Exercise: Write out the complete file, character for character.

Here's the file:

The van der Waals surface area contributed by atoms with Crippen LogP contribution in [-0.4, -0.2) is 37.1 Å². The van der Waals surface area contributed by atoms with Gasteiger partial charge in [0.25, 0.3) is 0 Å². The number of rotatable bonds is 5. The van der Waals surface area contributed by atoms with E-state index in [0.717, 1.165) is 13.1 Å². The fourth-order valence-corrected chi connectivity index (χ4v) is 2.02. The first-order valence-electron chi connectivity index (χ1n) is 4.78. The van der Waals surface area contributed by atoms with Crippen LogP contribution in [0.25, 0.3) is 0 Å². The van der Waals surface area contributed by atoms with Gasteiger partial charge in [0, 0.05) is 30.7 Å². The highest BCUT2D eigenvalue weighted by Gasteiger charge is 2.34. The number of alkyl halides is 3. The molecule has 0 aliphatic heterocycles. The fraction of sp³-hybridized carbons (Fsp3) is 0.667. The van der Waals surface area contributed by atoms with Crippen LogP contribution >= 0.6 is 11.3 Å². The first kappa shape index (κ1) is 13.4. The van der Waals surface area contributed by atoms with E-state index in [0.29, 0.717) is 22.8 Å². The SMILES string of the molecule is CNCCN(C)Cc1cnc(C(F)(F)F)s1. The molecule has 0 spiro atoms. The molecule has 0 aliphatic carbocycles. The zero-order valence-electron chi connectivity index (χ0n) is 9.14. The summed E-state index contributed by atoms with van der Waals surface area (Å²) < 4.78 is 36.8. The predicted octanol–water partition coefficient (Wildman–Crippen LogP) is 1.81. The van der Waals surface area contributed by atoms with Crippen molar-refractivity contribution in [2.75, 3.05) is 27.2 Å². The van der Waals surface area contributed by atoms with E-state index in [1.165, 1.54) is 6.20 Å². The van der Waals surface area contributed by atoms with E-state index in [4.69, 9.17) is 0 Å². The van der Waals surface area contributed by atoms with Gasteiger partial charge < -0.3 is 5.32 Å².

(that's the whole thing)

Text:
The van der Waals surface area contributed by atoms with Crippen LogP contribution in [-0.4, -0.2) is 37.1 Å². The van der Waals surface area contributed by atoms with Gasteiger partial charge in [0.25, 0.3) is 0 Å². The number of rotatable bonds is 5. The van der Waals surface area contributed by atoms with E-state index in [0.717, 1.165) is 13.1 Å². The fourth-order valence-corrected chi connectivity index (χ4v) is 2.02. The first-order valence-electron chi connectivity index (χ1n) is 4.78. The van der Waals surface area contributed by atoms with Crippen LogP contribution in [0.25, 0.3) is 0 Å². The van der Waals surface area contributed by atoms with Gasteiger partial charge in [0, 0.05) is 30.7 Å². The highest BCUT2D eigenvalue weighted by Gasteiger charge is 2.34. The number of alkyl halides is 3. The molecule has 0 aliphatic heterocycles. The fraction of sp³-hybridized carbons (Fsp3) is 0.667. The van der Waals surface area contributed by atoms with Crippen LogP contribution >= 0.6 is 11.3 Å². The first kappa shape index (κ1) is 13.4. The van der Waals surface area contributed by atoms with E-state index in [0.29, 0.717) is 22.8 Å². The SMILES string of the molecule is CNCCN(C)Cc1cnc(C(F)(F)F)s1. The molecule has 0 spiro atoms. The molecule has 0 aliphatic carbocycles. The zero-order valence-electron chi connectivity index (χ0n) is 9.14. The summed E-state index contributed by atoms with van der Waals surface area (Å²) < 4.78 is 36.8. The predicted octanol–water partition coefficient (Wildman–Crippen LogP) is 1.81. The van der Waals surface area contributed by atoms with Crippen molar-refractivity contribution in [2.75, 3.05) is 27.2 Å². The van der Waals surface area contributed by atoms with E-state index in [1.165, 1.54) is 6.20 Å². The van der Waals surface area contributed by atoms with E-state index in [4.69, 9.17) is 0 Å². The van der Waals surface area contributed by atoms with Gasteiger partial charge < -0.3 is 5.32 Å².